Because your only other option right now is to keep reading this review and accept the fact that, from this point on, I'm going to spoil the hell out of this last book. There is just no way to talk about Acceptance that doesn't involve giving something away. There is no way to talk about it that doesn't involve an honest admission that, days and weeks later, you're still thinking about it and still picking it apart in your brain and still more than a little bit annoyed that it didn't conclude so much as just end. In death, yes. In destruction. With the breath and pulse of monsters echoing in your ears, and the haunting feeling that you must've missed some vital piece or plot detail somewhere back among all those words that would make the end feel more complete.
But you didn't. VanderMeer is trying to pull off a delicate trick here, trying to tell a story that's not about knowing and understanding (which is what all books by rational, non-insane people are basically about), but about the impossibility of knowing and the failure of human language and intelligence to encompass something that is completely and totally alien to us.
"Perhaps so many journals had piled up in the lighthouse," VanderMeer writes, "because on some level most came, in time, to recognize the futility of language. Not just in Area X but against the rightness of the lived-in moment, the instant of touch, of connection, for which words were such a sorrowful disappointment, so inadequate an expression of both the finite and the infinite."
Bold words for a dude writing a book, right? But also the main point of the tale. The world is what the world is. Talking about it is weak light compared to the experience of it. And, ultimately, pointless. Three books in, and we will never know what Area X is, where it truly came from, what its purpose is. There are no words to speak of things beyond the comprehension of the human mind, nor to experience something so truly alien as Area X.
Warning: This is just my read, and I could be dead wrong. I could get a letter from Jeff VanderMeer tomorrow saying, "Hey, dummy. Just read your review, and my book is about puppies. Thanks for getting it all wrong, jerk." But I don't think that's going to happen.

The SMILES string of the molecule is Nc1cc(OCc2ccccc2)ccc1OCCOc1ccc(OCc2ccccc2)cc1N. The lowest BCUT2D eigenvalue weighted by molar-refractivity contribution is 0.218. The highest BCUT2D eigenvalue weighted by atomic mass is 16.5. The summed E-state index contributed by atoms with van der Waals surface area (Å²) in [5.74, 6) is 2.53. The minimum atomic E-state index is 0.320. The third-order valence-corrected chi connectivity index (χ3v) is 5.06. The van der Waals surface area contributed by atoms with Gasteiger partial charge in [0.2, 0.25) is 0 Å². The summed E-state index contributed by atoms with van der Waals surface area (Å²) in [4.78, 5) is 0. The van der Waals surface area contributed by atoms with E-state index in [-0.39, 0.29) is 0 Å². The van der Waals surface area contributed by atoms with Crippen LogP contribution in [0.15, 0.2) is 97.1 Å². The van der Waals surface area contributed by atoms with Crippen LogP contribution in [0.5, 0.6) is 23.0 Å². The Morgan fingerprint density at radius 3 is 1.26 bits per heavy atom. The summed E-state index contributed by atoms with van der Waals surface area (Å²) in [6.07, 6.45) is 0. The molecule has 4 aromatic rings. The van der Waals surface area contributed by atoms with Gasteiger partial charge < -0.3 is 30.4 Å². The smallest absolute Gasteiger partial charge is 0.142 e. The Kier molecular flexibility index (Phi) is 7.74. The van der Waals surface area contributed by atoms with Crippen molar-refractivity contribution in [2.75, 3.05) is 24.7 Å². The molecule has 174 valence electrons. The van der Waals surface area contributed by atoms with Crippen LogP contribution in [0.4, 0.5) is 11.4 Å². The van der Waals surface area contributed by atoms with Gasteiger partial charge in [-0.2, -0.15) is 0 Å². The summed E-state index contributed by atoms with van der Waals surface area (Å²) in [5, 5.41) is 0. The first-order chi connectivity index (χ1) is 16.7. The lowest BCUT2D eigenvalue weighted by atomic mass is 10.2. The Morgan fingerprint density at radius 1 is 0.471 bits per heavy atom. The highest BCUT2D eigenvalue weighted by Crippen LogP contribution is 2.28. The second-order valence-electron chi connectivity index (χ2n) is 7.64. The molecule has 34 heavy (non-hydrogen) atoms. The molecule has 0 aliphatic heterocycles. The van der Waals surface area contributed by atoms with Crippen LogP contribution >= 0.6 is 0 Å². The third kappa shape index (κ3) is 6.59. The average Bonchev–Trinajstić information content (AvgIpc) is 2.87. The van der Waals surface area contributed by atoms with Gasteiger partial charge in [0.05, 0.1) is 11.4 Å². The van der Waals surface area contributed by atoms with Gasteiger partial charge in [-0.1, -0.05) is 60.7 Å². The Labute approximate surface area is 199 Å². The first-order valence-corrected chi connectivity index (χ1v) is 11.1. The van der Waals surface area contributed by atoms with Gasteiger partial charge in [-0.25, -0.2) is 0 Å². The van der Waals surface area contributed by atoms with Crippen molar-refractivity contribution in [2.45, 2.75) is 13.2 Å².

If the first book in the series was about exploring Area X and what it does to the explorers, and the second book is about what it does to those who command the explorers, then the third book is about coming, finally, to accept that there are no explanations for Area X. That Area X is the projection — through time, through unfathomable distance — of some alien operator whose motivations and purpose are as unknowable to man as man's motivations and purpose are to an ant.
When you get to the end yourself and see that this is the conclusion that VanderMeer has come to after hundreds of pages — you're going to be angry. You're going to feel cheated out of the catharsis that is supposed to come with finishing a great series of books. But I advise you to just roll with it. Have a drink if you must. Seethe quietly and internally and know that, as the days pass, the book will hang with you. It will haunt you, passages coming to you while you walk down the street or sit on the train. You will work through the multiple perspective, character and voice shifts and, slowly, accept that Acceptance is maybe the truest title ever given a book.
Jason Sheehan is an ex-chef, a former restaurant critic and the current food editor of Philadelphia magazine. But when no one is looking, he spends his time writing books about spaceships, aliens, giant robots and ray guns. Tales from the Radiation Age is his newest book.